A study published in Lancet oncology demonstrated that anti-CTLA-4 (Ipilimumab) + radiation therapy in castration resistant prostate cancer (CRPC) did not show a statistically significant cancer specific survival benefit (Figure 1).1 There are some critical issues for further clinical development. These include:
1. What are the cellular and molecular mechanisms involved in the anti-tumor effect? Toxicities?
2. Can we identify predictive, prognostic of pharmacodynamic biomarkers?
3. What are the best standard of care therapies to combine with immune checkpoint blockade and how do we combine these agents?
4. Can we identify new targets to help improve the numbers of patients who benefit?
5. And most importantly, why do some patients respond and some don’t
There are additional inhibitory pathways in prostate tumor microenvironment, aside from CTLA-4. These include STAT1, ICOS, STAT4, JAK2, PD-L2, JAK1, PD-L1, VISTA, PD-1, and LAG-3. It has been shown that PD-L1 expression in prostate cancer increases after treatment with Ipilimumab. This has also been shown with VISTA expression in prostate cancer. VISTA and PD-1/PD-L1 have been shown to be potent inhibitor of human T cell responses.
Targeting multiple immune checkpoints in a murine prostate tumor model has been demonstrated to be more beneficial than targeting a single immune checkpoint (Figure 2). Ipilimuab-enhanced T-cell responses to conventional prostate cancer antigens and neoantigens (PSA, PSMA, PAP).
In summary, immune checkpoint therapy has joined the ranks of surgery, radiation and chemotherapy as a pillar of cancer treatment, but has not yet demonstrated clear clinical benefit for patients with prostate cancer. Prostate cancer is poorly infiltrated by T cells but an increase in T cell infiltration into prostate tumors may lead to expression of compensatory inhibitory pathways (PD1/PD-L1,VISTA) that suppress anti-tumor immune responses. Multiple immune checkpoints exists and are dynamic in their expression; therefore, they should be evaluated in both pre- and on-treatment human tumor samples to guide therapeutic decisions. T-cells from patients with prostate cancer are capable of recognizing mutated antigens expressed by prostate tumors. Ongoing studies will help to determine whether neoantigen-specific T cell responses correlate with anti tumor responses. Combination therapy will be necessary to improve anti-tumor immune responses with potential clinical benefit in patients with prostate cancer. Lastly, there is a plethora of novel immunotherapy targets that still need to be explored (Figure 3).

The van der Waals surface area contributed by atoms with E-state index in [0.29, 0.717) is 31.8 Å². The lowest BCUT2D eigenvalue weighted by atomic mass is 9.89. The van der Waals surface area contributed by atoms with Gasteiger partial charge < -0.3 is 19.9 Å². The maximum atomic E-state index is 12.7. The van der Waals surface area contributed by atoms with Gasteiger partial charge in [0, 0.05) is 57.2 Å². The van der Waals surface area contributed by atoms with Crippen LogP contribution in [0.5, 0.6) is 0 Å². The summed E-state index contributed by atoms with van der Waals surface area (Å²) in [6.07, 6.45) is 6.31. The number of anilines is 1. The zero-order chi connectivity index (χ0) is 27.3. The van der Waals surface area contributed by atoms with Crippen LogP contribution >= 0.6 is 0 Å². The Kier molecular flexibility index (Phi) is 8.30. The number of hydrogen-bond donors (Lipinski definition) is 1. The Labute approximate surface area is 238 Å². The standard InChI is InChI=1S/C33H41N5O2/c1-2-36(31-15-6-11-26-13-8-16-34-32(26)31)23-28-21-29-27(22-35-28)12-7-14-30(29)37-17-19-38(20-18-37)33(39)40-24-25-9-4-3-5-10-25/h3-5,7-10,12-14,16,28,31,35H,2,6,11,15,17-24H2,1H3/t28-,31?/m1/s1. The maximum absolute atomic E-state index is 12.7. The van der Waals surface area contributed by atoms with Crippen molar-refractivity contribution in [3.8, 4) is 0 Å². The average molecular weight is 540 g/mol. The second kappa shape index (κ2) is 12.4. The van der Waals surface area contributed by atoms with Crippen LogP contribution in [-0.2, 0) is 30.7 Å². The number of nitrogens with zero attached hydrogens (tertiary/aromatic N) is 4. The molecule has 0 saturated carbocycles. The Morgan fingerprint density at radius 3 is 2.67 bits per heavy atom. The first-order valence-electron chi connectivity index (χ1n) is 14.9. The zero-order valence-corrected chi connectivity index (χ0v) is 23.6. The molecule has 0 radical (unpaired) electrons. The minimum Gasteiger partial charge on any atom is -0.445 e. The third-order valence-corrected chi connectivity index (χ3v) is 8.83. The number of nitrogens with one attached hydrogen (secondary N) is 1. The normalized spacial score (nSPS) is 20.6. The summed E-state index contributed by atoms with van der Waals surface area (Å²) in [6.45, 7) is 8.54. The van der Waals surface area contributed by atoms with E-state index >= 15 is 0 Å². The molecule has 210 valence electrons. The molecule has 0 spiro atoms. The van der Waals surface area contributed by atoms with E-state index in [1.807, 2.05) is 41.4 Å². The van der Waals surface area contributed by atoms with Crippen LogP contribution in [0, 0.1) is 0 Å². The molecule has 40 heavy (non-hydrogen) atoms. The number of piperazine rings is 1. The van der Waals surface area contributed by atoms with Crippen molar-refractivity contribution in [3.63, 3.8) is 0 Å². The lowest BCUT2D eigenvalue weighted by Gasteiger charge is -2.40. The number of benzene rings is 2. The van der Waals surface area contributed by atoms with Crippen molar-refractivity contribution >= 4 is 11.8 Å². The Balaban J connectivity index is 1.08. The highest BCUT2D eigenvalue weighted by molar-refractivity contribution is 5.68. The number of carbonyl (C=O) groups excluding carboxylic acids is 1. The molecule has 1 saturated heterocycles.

Figure 1: Ipilimumab +radiation therapy in castration resistant prostate cancer:
Figure 2: Targetting multiple immune checkpoint in a murine prostate tumor model:
Figure 3 – Novel immunotherapy targets:
Presented by: Padmanee Sharma, MD Anderson Cancer Center
Written by: : Hanan Goldberg, MD, Urologic Oncology Fellow (SUO), University of Toronto, Princess Margaret Cancer Centre, Twitter:@GoldbergHanan at the 2018 American Society of Clinical Oncology Genitourinary (ASCO GU) Cancers Symposium, February 8-10, 2018 - San Francisco, CA
Kwon ED, Drake CG, Scher HI, et al. Ipilimumab versus placebo after radiotherapy in patients with metastatic castration-resistant prostate cancer that had progressed after docetaxel chemotherapy (CA184-043): a multicentre, randomised, double-blind, phase 3 trial. The Lancet Oncology; 15(7): 700-12.